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Man of Bone

Man of Bone

Man of Bone has a thriller's taste for blood, but Alan Cumyn delivers something more: a heart-wrenching portrait of an ordinary Canadian jerked into third-world terrorism. Bill Burridge, his wife and their little son have moved to the "island paradise" of Santa Irene on Bill's first diplomatic posting. At the short-staffed embassy, he is thrown, almost unbriefed, into work he scarcely understands. After less than two weeks, while driving alone on a "safe" highway to an afternoon of badminton in the country, he is snatched by revolutionaries.

Against his will, Burridge turns out under torture to be a "man of bone" who can't give up and die. His ignorance and low status make him useless to his captors, but they can't simply let him go. They continue to torture him until, distracted by other battles, they abandon him and his keeper in a mountain village. Suddenly one day helicopters rake the village with gunfire, and the whole situation turns upside down.

Alan Cumyn is well known for creating men with tender hearts and iron wills. Bill Burridge, angry at God for making him live, keeps his wits by remembering his and Maryse's courtship and marriage and their life with young Patrick. Although he isolates this part of himself from his torturers, he and his beloved family discover when he returns to Ottawa, barely alive, that "living happily ever after" will be more complex than they could have imagined.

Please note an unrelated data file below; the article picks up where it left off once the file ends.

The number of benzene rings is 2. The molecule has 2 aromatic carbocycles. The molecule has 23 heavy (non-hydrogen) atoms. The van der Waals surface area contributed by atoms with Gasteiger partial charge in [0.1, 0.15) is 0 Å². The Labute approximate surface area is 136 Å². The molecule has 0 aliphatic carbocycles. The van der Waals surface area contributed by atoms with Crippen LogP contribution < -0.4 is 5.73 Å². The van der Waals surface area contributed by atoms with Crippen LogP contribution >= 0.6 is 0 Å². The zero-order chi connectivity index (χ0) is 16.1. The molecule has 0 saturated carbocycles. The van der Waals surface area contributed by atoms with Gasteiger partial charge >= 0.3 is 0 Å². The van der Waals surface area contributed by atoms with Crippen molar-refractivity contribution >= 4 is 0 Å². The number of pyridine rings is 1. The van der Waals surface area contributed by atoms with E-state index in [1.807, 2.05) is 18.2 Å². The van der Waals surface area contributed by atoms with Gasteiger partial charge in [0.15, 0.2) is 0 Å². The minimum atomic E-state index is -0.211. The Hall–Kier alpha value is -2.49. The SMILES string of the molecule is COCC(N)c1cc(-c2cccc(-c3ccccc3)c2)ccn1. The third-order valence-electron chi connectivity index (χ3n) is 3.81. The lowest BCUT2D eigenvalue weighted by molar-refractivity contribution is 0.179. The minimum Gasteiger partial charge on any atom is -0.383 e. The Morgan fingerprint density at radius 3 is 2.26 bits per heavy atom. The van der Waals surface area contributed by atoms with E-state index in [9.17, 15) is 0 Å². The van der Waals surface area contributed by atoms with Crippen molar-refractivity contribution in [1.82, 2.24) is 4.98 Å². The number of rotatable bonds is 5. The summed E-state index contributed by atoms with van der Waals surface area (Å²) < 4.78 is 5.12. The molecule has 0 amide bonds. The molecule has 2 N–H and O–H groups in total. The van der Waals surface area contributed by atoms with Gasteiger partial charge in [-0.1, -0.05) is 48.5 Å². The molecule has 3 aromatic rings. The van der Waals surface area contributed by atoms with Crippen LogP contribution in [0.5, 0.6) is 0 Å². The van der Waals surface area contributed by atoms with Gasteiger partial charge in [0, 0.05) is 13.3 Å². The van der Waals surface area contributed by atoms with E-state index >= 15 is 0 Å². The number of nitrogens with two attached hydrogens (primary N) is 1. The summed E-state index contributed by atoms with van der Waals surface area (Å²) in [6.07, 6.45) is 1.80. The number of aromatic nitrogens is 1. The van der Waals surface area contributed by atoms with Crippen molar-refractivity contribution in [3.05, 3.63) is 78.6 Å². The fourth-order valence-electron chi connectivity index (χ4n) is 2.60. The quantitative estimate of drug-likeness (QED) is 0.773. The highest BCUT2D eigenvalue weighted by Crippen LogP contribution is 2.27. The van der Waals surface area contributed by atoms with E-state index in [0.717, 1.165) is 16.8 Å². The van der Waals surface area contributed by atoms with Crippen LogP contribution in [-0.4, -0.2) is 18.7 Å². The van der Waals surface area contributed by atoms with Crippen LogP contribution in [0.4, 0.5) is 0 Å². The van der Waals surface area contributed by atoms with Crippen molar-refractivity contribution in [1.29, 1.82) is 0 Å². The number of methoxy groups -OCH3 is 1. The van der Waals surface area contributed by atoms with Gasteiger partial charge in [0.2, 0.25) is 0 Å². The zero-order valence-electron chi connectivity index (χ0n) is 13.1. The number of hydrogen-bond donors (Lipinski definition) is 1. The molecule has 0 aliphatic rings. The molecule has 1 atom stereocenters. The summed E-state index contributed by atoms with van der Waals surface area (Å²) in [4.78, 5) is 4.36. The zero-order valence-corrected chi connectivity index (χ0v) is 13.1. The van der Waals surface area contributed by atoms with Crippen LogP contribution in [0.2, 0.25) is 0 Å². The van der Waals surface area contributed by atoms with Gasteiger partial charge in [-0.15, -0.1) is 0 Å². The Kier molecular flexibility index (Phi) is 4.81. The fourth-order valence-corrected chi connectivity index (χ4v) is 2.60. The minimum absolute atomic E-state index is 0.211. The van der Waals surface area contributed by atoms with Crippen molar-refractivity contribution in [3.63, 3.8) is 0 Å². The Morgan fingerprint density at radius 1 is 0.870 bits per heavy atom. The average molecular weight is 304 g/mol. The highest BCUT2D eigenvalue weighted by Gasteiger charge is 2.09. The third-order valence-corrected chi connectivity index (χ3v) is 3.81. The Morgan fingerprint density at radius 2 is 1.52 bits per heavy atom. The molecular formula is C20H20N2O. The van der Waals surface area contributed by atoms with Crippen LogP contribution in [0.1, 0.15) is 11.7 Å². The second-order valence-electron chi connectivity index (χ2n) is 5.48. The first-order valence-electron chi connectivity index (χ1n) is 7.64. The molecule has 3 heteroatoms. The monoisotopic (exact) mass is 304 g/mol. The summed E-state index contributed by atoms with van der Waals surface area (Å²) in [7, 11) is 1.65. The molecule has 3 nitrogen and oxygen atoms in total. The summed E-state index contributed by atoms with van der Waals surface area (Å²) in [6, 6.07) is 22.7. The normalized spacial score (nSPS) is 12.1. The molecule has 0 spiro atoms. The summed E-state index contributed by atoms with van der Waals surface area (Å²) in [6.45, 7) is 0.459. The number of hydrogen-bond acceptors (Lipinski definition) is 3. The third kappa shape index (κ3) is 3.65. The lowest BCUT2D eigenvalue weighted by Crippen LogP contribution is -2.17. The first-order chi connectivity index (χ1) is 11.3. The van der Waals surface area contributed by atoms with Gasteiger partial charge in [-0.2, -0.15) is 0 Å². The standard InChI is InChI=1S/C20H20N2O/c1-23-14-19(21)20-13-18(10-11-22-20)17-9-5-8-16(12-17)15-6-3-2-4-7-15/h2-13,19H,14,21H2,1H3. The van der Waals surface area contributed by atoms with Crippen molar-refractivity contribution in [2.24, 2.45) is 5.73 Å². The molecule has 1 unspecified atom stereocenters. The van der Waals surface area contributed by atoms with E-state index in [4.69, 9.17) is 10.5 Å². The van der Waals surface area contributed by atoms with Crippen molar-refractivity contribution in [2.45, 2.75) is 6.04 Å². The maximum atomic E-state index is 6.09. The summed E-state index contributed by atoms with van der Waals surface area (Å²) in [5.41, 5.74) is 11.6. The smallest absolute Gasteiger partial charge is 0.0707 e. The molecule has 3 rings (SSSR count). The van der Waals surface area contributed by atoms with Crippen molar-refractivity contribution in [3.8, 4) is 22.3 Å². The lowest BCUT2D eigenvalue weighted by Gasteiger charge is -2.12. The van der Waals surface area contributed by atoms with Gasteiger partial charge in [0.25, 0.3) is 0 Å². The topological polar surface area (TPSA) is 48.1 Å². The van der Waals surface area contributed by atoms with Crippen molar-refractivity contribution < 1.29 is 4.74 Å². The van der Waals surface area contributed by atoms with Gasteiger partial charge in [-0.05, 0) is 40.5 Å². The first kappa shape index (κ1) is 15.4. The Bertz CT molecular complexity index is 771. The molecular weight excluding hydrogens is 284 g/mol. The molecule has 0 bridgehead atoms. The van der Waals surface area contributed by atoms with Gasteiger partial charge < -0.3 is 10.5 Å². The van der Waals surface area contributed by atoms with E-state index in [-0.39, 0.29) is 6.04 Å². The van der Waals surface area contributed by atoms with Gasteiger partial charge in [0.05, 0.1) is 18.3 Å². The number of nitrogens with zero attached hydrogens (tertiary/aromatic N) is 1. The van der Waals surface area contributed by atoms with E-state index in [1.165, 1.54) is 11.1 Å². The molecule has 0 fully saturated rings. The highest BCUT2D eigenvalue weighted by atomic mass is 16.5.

Alan Cumyn is a master of strong fluid prose, startling humour in life's darkest moments, and characters compellingly human in their strengths and flaws. He is the author of six critically acclaimed novels, including Burridge Unbound, finalist for the Giller Prize, and The Sojourn, the novel in which Ramsay Crome first appears.

Ottawa-Carleton Book Award
Trillium Award
"One of the best young writers in the country." — Alistair McLeod

"Alan Cumyn's writing has shifted into a new gear — overdrive. Man of Bone moves at the pace of a thriller, with a thriller's taste for blood. Cumyn paints a heart-wrenching portrait of western man, Canadian subspecies — both compassionate and boneheaded — pried out of his complacency to face the brutal oppression and inhumanity that is the cankerous root of third-world political terrorism." — Tim Wynne-Jones

"Man of Bone is gripping, and its treatment of torture is fully believable. A captivating narrative of a nightmare situation." — Cynthia Keppley Mahmood

"Undesistingly fast-paced, tough, unsentimental, and compelling, Man of Bone introduces the vividly realized island nation of Santa Irene and a kidnapped, tortured Canadian diplomat who finds himself further islanded in his life-or-death predicament." — Steven Heighton

216 pages
Pub date: May 1, 1998